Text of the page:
• 74 resident parking spaces in the building
  • 50 + an additional 4 parking spaces assigned in the Marlborough/Hollyburn 1 building
    • includes 10 Visitor Parking spaces across the street behind the Marlborough
    • Disabled Visitor parking is across the street from the Hollyburn 2!
    • Disabled residents must park on P1 since the elevator doesn’t go to the lower parking levels.
  • All parking spaces are ‘FULL‘ and Hollyburn 1 & 2 has a waiting list.
What is the current parking ratio for every Bridgewater/Hollyburn 2 dwelling unit?  (74+54-10)/134=  .88 non-visitor parking spaces per dwelling unit.   And it’s not enough since there is a waiting list.  Where are the additional Bridgewater cars going to park?   Also, recall that the current parking ratio for Vista Place (based on ICBC data) is 1.1 registered vehicles per dwelling unit.
The parking ratio for Hollyburn 3 is 0.6 non-visitor parking spaces per dwelling unit AND Hollyburn 3 has more 2 and 3 bedroom units than Hollyburn 2.    It’s NOT enough regardless of the amount of bicycle parking provided.   Facts show that people who can afford the market-rate rents in the new North Shore buildings are choosing to have at least one car.  Families who move into the 2 and 3 bedroom units in Hollyburn 3 will definitely have a car based on the facts for both Vista Place and Hollyburn 2.
The City of North Vancouver is creating a traffic and parking mess for the existing Central Lonsdale residents.   Hollyburn 2 is already creating a number of congestion issues on 14th and in the Civic Mews area.
Why not reduce the size/density of Hollyburn 3 to be in line with the OCP so that the residential parking is consistent with what the rental market requires?   That’s what your Constituents are asking you to do based an all of the public input. 
What’s the point of holding Open Houses, Public Town Hall meetings and Public Hearings if you completely ignore the public input and the facts?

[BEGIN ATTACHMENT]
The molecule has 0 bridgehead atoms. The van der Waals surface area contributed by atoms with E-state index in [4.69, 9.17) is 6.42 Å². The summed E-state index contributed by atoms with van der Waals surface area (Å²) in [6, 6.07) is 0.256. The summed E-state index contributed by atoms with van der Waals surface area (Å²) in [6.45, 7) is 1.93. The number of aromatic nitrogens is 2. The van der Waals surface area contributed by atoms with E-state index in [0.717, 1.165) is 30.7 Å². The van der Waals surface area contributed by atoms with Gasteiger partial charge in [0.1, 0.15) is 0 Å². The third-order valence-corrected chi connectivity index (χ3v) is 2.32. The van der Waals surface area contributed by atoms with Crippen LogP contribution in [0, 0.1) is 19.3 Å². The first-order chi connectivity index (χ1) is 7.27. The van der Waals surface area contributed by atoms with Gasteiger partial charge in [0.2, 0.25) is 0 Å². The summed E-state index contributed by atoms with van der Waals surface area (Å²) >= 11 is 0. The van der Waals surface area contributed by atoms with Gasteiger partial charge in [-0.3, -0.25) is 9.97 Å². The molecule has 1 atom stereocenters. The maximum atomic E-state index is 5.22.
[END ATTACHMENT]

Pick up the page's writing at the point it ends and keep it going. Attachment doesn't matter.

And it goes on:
North Vancouver residents are not evolving to use other modes of travel as fast as you might wish.  
Carol Reimer

Housing supply clarified

The article states “According to a recent city information bulletin, they are building way more than outlined in the Regional Growth Strategy” – referring to Vancouver. However, this also applies to the City of North Vancouver which is now close to the 2041 Regional Growth Strategy targets – 25 years ahead of schedule.

Affordable housing myths and facts

By Elizabeth Murphy, Vancouver Sun, August 19, 2016

The city’s consultant’s report of June 2014 confirmed, “the City has sufficient capacity in existing zoning and approved community plans to accommodate over 20 years of supply at the recent pace of residential development.” Photo Stephen Bohus BLA / PNG

The province is expected to make pre-election announcements starting in September featuring housing affordability fixes. Unfortunately, it looks like the policies they are considering may be ineffective yet problematic. To find the right solutions, they need to be using accurate assumptions rather than myth.

The B.C. Liberals frequently suggest increasing housing supply as the solution to the housing affordability crisis. In the City of Vancouver, there is already ample zoned capacity. The city’s consultant’s report of June 2014 confirmed, “the City has sufficient capacity in existing zoning and approved community plans to accommodate over 20 years of supply…

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Summer Break

North Vancouver City Council is taking their summer break, and so are we*. In the meantime, let’s recap where we are after almost 2 years of city business dominated by the Mayor’s slate.